Rubén, I would like to add something to my earlier statements that you probably already know, but I thought I should make some aspects of what I am trying to say clearer.

In my view, the Association's Taijiquan is mostly about Jin. Jin has no shape, but we express it through shapes. Jin is best controlled through precise use of the mind (i.e., through the mind intent). This use is best supported through by proper spirit, focus, and concentration.

When I look at my own faults and the faults of some others I have seen, I think an important one is not properly expressing Jin. There are two extremes that are both problematic: giving insufficient attention to the Jin and giving too much attention to the Jin.

To consider the first extreme, I can refer to the Preparation Posture. In the way that we practice it, the idea is to stand naturally straight, with the hands at the side, with no bias to either side or the front or back. Sometimes when people do this posture according to our requirements they do not understand Jin enough and go towards two more extremes.

One extreme of ignoring Jin is to hold the body limp, and without any shape or energy. The other extreme is to concentrate on copying some external shape, for instance, trying to bend the wrists at some particular angle. What we are told to do is to try to express the Ten Essentials. Doing this will express the Jin vertically through the legs, spine, arms, hands, fingers, and neck; and horizontally, through the pelvis, upper back, shoulders, and chest.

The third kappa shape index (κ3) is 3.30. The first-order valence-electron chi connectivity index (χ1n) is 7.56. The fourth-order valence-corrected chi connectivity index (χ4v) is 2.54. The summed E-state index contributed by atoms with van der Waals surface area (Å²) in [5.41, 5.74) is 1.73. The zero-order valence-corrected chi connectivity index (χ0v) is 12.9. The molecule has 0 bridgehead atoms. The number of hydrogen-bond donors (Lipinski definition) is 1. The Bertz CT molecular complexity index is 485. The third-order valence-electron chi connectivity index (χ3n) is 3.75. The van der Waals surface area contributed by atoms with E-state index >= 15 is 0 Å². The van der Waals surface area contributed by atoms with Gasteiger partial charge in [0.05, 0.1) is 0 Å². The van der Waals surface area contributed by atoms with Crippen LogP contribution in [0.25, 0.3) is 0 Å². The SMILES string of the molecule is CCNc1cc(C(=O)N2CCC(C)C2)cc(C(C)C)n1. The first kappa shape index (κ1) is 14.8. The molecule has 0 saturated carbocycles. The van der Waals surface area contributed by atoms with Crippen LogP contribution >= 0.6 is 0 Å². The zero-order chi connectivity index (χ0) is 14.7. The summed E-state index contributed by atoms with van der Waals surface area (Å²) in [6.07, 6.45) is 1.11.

To talk about problems with trying to express too much Jin, I can point to High Pat on Horse. Some people who are martially inclined look for places in the form to express this feeling. In a posture like High Pat on Horse, they will recognize the chop forward with the right hand and give this some special emphasis in order to show "intent." According to my understanding, the Jin in High Pat on Horse actually is generated throughout the transition by different parts of the body, emphasizing just the chop at the end would therefore generate less, rather than more.

As I evaluate my own postures and those of others, I look toward the movement of Jin with reference to the Jin points. As I learn more the more I see. For instance, in some postures, transitory Jin points will determine the direction of the gaze. It can determine subtle orientations in the fist. Even such a minor thing as how someone's flattens a foot can show how much they feel the Jin moving through the Bubbling Well/Spring point in the foot.

Louis, thank you for your link. It was interesting to read Yang Zhenji's thoughts on these issues. One thing that threw me for a loop for a while, was his use of 法 in the expression 手眼身法步. I had not heard this before and was a little confused as to what he was talking about. Fortunately, he explained it later and I figured it out.

The five characters seem like quite a neat way of explaining what needs to be covered in truly learning a posture. How would you translate this into English? "Hands, eyes, torso, method, footwork"? "...body, usage, steps"? He makes a passing reference to the hands being first in the order. Do you or does anyone else have a theory about the order of the other elements? I would have thought that they were almost random, but putting "method"/"usage" in the middle seems to be unusual enough to be a deliberate choice. The only rationale that springs to mean would be that the elements are in reverse order of necessity or uniqueness to express the flavor a posture.

Louis, I also had some questions about the following:

不坐腕的立掌:不坐腕,有前立掌,手掌向前微俯。 2914;倒撵猴式的前掌;有手心向左右的立掌;如肘麻捶 ;式的上掌等。